Globe public editor: The Globe exposed thalidomiders’ problems decades ago

Sylvia SteadBy Sylvia Stead, public editor for the Globe and Mail

Many readers have written to the letters editor, to editor-in-chief David Walmsley and to me to thank The Globe and Mail for its special series on the thalidomiders who are suffering terrible pain and pressing for compensation from the federal government.

On Monday night, the House of Commons voted unanimously, a rare event, to provide full support to the survivors, while in the gallery the victims wept with relief and happiness.

Earlier in the day, I heard from a former colleague, Ottawa writer Hugh Winsor, who reminded me that this was not the first time that The Globe had exposed the problems of the thalidomiders, then children and now adults.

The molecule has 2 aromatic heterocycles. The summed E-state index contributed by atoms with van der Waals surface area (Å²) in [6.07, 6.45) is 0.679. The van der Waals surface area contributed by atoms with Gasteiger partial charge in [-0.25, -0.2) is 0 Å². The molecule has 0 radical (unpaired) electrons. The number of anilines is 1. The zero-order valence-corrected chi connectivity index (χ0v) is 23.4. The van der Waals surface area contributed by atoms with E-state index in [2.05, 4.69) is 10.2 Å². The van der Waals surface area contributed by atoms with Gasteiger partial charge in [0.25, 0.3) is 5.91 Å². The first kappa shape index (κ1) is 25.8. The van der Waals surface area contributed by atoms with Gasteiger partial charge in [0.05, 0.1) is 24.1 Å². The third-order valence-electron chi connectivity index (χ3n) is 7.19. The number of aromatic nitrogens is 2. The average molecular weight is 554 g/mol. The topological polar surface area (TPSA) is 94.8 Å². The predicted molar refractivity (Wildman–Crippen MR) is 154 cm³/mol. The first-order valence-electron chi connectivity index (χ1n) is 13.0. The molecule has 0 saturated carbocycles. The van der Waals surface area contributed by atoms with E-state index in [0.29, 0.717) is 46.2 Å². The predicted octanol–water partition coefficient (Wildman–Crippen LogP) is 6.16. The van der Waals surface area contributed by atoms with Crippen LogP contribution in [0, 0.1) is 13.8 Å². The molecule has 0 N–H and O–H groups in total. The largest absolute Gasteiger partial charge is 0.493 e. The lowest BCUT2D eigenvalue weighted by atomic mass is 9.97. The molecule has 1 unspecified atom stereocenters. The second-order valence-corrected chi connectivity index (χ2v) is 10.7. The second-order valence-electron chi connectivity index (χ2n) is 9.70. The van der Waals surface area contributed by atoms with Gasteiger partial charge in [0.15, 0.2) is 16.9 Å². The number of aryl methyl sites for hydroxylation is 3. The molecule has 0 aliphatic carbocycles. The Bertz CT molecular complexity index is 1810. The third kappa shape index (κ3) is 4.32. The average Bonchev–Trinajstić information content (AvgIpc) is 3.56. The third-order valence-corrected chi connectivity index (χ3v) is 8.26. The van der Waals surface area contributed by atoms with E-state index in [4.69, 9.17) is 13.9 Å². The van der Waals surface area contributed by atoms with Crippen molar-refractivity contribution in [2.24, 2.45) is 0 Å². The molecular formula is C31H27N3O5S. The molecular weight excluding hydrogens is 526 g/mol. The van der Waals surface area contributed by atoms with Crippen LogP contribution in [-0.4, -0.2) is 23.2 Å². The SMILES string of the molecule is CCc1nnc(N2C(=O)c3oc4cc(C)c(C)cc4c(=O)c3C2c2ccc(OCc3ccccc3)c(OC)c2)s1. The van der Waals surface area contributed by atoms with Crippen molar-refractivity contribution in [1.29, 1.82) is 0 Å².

Above you can see a photograph of Mercédes Benegbi, now the executive director of the Thalidomide Victims Association of Canada and at that time a smiling 10-year-old writing in her work book. The headline then was: “Thalidomide: After 10 years many Canadian victims have yet to receive any compensation.”

Talks were going on at that time in a New Jersey court to settle what compensation should be awarded to the victims.

In his front-page story in March, 1973, Mr. Winsor wrote that “the fact that some children will receive substantial compensation, others have received nothing and others have agreed to accept what by any standards must be inadequate amounts, has been due largely to chance.

“It also points to the success of the drug companies involved in keeping the whole compensation process … in a blanket of secrecy. It also points to the failure of any public agency or government to intercede on the children’s behalf.”

To continue reading this column, please go theglobeandmail.com where this was originally published.

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